- In Santa Ynez Band of Chumash Mission Indians v. Lexington Insurance Co., 90 Cal. App. 5th 1064 (April 27, 2023), the California Second District Court of Appeal affirmed the trial court’s order granting Lexington Insurance Company’s motion for summary judgment, finding that the insured did not qualify for the policy’s business interruption coverage because the casino and resort did not provide sufficient proof that it sustained “direct physical loss or damage” as a result of the COVID-19 virus. The Court of Appeal noted that “[t]here was no showing that the virus impaired [the insured’s] gambling machines or that any other items of its property had been destroyed or damaged so they could not be used again.” Additionally, the Court of Appeal cautioned that if a business “is not able to specifically identify the property that was damaged: (1) it is not in a position to make an insurance claim, and (2) it is not in a position to prove its case or oppose summary judgment.”
- In Starlight Cinemas, Inc. v. Massachusetts Bay Insurance Co., 2023 Cal. App. LEXIS 335 (May 1, 2023), the California Second District Court of Appeal affirmed the trial court’s order granting Massachusetts Bay Insurance Company’s (“MBIC”) motion for judgment on the pleadings without leave to amend. The insured, which owns and operates movie theaters, sued MBIC for breach of contract and bad faith after MBIC denied coverage for losses the insured sustained when government orders compelled the insured to suspend its operations during the COVID-19 pandemic. The Court of Appeal interpreted the term “direct physical loss” in the “all-risk” commercial property policy’s Business Income (and Extra Expense) Coverage Form as requiring “a physical alteration of the covered property.” Based thereon, the Court of Appeal held that the insured was not entitled to coverage under the policy where the insured did not allege that the virus was present in its theaters or that there was any physical alteration of its property as a result of either the virus or the government orders.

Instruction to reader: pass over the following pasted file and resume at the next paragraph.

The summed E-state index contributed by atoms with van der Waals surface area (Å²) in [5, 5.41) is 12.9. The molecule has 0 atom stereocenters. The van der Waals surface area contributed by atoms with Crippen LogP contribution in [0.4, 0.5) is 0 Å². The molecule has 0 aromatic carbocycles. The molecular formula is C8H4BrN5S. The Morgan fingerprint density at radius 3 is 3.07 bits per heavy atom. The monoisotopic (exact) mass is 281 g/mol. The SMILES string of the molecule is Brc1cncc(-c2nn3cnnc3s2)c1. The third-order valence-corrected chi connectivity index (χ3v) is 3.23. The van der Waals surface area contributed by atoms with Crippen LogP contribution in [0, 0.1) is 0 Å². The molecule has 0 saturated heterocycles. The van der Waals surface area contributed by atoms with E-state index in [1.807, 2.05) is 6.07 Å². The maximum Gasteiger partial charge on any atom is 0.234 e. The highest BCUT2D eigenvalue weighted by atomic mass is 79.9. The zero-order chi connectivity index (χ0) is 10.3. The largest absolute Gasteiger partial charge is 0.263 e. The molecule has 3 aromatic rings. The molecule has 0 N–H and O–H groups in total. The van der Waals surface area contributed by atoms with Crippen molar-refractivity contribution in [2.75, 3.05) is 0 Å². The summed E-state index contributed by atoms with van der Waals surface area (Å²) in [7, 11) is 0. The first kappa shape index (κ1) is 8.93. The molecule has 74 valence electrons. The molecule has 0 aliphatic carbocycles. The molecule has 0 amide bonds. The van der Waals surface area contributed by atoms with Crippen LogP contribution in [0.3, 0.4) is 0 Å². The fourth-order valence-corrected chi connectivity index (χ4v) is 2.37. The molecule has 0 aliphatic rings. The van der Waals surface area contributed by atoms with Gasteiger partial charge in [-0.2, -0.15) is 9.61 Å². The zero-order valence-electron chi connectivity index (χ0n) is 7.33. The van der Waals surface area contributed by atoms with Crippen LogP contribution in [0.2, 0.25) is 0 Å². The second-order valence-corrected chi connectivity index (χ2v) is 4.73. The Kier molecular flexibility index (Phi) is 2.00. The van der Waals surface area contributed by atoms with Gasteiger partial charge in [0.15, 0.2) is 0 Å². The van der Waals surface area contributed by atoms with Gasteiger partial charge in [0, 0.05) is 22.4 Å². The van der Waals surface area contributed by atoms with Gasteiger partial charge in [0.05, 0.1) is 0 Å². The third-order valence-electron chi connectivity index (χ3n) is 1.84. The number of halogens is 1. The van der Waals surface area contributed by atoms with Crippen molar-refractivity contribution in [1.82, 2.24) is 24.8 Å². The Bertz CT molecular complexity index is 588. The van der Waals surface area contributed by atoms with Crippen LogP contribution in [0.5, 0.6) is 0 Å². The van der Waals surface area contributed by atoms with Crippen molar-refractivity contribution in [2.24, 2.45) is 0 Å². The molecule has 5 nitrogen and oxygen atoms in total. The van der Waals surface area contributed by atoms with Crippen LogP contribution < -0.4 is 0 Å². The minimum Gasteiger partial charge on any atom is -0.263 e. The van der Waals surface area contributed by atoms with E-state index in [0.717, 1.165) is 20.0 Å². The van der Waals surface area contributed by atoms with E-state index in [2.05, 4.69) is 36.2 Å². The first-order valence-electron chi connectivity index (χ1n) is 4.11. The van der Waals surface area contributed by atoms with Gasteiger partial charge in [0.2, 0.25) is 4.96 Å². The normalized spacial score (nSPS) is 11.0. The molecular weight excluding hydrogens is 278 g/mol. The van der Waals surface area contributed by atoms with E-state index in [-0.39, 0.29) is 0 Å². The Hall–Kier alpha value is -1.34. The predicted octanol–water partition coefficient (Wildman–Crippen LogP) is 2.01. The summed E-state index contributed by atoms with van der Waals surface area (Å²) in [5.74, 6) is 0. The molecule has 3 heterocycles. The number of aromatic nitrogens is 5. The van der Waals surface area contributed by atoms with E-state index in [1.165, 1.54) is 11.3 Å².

Comments: While we expect we will continue to see cases discussing whether insureds are entitled to coverage for losses sustained as a result of the COVID-19 pandemic, we may finally hear from the California Supreme Court on these issues, which would allow us to put these issues to rest once and for all. In Another Planet Entertainment, LLC v. Vigilant Insurance Co., 56 F. 4th 730 (9th Cir. December 28, 2022), the Ninth Circuit Court of Appeals certified the following question to the California Supreme Court: Can the actual or potential presence of the COVID-19 virus on an insured's premises constitute “direct physical loss or damage to property” for purposes of coverage under a commercial property insurance policy? Additionally, with respect to the virus exclusion, the Ninth Circuit Court of Appeals in French Laundry Partners, LP v. Hartford Fire Insurance Co., 58 F. 4th 1305 (9th Cir. February 6, 2023) certified the following question to the California Supreme Court: Is the virus exclusion in [the insured’s] insurance policy unenforceable because enforcing it would render illusory a limited virus coverage provision allowing for the possibility of coverage for business losses and extra expenses allegedly caused by the presence and impacts of COVID-19 at an insured's properties, including the loss of business due to a civil authority closure order? The California Supreme Court granted the request for certification in both cases, so there is now a real possibility we may be able to put these issues behind us once the Court issues its rulings.